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dyed-in-the-wool

dyed-in-the-wool

“Dyed in the wool” is a phrase referring to people who hold very strong opinions and are unwilling to change them. Synonyms include “uncompromising” and “inveterate.” In politics, people might be can be referred to as “dyed in the wool Democrats” or “dyed in the wool Republicans.”

Merriam Webster notes that the phrase was first used in its modern sense in 1580. Merriam Webster says that in the 16th century, writers began to use the expression to discuss ways that “children could, if taught early, be influenced in ways that would adhere throughout their lives.” The phrase was used in its political sense as early as the beginning of the 19th century, when Daniel Webster complained about a certain type of Democrat whose views were “as unyielding as the dye in unspun wool.”

In its literal sense, “dyed in the wool” means that the wool has been dyed before it is spun into thread. This produces a strong and long-lasting color. Metaphorically, dyed in the wool means that someone’s opinions were formed and set at an early stage in their development and that they can’t be washed away.

In 1870 Frederick Douglass delivered a speech to new voters, urging them to vote their conscience; he described himself as a “Republican dyed in the wool” but told his audience that they had an absolute right to vote as they saw fit:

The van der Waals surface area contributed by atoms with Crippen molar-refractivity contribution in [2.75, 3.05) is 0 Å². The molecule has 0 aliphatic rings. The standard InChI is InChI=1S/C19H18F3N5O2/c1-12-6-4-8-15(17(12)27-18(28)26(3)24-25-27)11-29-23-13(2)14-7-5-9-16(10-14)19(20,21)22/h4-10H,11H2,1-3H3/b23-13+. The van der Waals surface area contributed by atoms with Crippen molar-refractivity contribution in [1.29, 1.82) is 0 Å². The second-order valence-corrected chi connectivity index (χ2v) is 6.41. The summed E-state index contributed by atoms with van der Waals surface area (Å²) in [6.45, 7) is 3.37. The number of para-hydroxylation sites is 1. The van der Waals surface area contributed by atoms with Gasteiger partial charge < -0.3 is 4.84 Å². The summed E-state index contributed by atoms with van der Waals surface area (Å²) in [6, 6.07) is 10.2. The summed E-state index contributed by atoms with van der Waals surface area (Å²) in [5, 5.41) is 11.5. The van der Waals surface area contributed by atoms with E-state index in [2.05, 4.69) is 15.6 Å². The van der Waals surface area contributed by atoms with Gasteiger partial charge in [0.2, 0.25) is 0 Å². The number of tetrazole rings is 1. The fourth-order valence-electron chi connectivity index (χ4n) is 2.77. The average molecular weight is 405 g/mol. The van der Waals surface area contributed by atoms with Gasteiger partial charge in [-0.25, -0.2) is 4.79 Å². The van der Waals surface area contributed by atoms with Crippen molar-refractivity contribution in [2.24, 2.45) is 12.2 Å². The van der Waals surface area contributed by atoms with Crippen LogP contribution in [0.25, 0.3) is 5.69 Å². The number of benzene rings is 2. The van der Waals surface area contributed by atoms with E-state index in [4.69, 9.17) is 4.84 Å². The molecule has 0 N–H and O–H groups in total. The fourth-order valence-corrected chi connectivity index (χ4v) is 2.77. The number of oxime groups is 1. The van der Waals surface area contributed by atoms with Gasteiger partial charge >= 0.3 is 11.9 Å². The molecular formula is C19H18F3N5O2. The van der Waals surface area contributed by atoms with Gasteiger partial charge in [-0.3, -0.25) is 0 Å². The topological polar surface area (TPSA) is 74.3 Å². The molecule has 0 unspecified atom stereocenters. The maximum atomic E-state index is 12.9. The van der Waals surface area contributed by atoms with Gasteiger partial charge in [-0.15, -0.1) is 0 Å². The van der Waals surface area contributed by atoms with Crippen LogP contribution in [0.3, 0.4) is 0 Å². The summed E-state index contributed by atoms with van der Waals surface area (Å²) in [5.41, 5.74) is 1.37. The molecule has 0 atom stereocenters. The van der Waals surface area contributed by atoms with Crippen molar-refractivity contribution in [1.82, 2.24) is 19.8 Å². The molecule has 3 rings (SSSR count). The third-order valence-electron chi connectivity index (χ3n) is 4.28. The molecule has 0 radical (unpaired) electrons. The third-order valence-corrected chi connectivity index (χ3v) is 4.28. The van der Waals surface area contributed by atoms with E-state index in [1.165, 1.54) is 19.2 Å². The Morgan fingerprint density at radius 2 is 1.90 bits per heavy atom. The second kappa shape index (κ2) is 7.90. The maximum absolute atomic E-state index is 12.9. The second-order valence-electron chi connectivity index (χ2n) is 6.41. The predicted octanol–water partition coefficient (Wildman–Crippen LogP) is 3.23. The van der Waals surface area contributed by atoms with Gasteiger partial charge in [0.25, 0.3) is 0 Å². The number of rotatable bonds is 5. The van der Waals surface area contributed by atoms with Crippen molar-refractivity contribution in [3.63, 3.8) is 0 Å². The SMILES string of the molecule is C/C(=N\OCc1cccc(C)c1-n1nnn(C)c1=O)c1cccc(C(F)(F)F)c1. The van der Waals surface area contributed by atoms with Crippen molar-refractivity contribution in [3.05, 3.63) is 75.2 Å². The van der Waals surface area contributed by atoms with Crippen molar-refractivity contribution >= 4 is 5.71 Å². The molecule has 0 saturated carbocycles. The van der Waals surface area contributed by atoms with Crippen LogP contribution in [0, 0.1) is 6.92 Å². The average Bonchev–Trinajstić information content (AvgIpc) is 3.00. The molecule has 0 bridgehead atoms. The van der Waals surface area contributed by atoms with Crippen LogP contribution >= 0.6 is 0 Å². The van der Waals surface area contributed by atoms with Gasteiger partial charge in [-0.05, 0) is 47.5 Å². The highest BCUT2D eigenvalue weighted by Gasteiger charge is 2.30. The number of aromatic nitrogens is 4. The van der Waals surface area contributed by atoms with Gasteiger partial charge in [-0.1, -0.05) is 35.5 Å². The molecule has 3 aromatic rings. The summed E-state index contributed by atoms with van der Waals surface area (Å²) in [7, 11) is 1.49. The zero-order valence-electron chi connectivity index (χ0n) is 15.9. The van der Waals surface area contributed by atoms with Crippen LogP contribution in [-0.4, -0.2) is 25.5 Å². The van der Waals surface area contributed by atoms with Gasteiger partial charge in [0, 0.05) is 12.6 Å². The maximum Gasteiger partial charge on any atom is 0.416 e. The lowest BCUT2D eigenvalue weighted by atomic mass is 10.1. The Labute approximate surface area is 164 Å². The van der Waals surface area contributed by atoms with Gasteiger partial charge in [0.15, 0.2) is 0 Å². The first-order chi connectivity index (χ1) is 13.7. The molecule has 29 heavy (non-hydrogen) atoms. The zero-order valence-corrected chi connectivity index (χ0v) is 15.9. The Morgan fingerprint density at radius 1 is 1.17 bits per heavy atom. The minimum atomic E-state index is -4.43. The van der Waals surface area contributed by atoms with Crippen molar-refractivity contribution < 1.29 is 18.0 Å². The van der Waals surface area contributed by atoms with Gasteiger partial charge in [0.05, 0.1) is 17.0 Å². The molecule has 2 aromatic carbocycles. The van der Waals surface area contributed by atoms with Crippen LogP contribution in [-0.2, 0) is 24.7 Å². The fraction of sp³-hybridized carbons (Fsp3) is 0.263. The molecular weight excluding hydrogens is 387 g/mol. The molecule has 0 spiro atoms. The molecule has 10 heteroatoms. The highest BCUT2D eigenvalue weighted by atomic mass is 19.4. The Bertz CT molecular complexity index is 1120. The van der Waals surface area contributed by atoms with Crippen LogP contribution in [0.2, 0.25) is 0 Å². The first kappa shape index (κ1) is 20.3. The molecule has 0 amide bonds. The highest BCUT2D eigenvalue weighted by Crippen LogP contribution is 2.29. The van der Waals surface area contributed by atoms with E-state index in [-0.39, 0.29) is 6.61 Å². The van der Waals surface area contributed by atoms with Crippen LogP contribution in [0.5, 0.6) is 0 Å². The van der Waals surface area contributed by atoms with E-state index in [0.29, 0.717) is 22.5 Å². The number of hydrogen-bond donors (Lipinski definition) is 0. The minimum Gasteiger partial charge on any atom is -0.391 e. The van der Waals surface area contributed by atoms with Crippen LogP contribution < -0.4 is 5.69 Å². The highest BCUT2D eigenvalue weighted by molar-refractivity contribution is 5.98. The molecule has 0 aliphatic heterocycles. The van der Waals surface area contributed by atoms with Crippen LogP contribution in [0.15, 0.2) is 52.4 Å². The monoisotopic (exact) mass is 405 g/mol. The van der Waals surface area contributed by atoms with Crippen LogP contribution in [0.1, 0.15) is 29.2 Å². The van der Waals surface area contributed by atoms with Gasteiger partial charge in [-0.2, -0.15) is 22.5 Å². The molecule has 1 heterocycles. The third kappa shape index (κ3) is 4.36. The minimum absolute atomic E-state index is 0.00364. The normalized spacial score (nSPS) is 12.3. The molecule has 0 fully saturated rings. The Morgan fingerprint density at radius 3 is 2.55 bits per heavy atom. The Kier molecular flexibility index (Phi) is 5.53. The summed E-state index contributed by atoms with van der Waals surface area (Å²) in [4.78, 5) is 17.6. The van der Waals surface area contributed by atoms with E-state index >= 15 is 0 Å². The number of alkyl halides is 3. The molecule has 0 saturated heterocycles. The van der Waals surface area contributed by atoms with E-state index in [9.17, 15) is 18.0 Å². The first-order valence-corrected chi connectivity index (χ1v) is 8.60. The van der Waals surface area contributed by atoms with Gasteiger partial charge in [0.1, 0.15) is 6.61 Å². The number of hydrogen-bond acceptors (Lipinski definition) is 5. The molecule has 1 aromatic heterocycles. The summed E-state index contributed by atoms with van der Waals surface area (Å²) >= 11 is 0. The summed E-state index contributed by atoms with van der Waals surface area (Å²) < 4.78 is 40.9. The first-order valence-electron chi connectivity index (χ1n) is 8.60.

I hear some men say that if the black man, in this enlightened age, should vote the Democratic ticket let him be denounced. Gentlemen I do not share that opinion at all. 1 am a Republican – a Black Republican  dyed in the wool- and I never intend to belong to any other than the party of freedom and progress. But if one of my colored fellow-citizens chooses to think that his interests and rights and the interests of the country can be better sub-served by giving his vote against the Republican party, I, as an American citizen, and as one desirous to learn the first principles of free government, affirm his right-his undoubted right-to vote as he chooses.

Dyed in the wool can be used in either a positive or a negative sense, depending on who is speaking. For example, when President Obama nominated Sonia Sotomayor to the Supreme Court, some leftists complained that Sotomayor was not a reliable, or dyed in the wool, liberal herself. Sotomayor did not have a strong liberal record on issues like abortion, same-sex marriage, and the death penalty. “The fact that she hasn’t gone off on these sorts of questions I think shows that honestly she’s not a dyed in the wool liberal,” Thomas Goldstein, a leading appellate attorney, told Politico, adding, “There are places where Sotomayor will be more conservative than Souter.”

In contrast, in 2018 the chair of the Pennsylvania GOP asserted that Conor Lamb, who was then running for Congress, was a “dyed in the wool liberal” and a staunch supporter of Nancy Pelosi. The implication was that Lamb was trying to portray himself as more centrist than he actually was, and that his true colors would show through after election.

 

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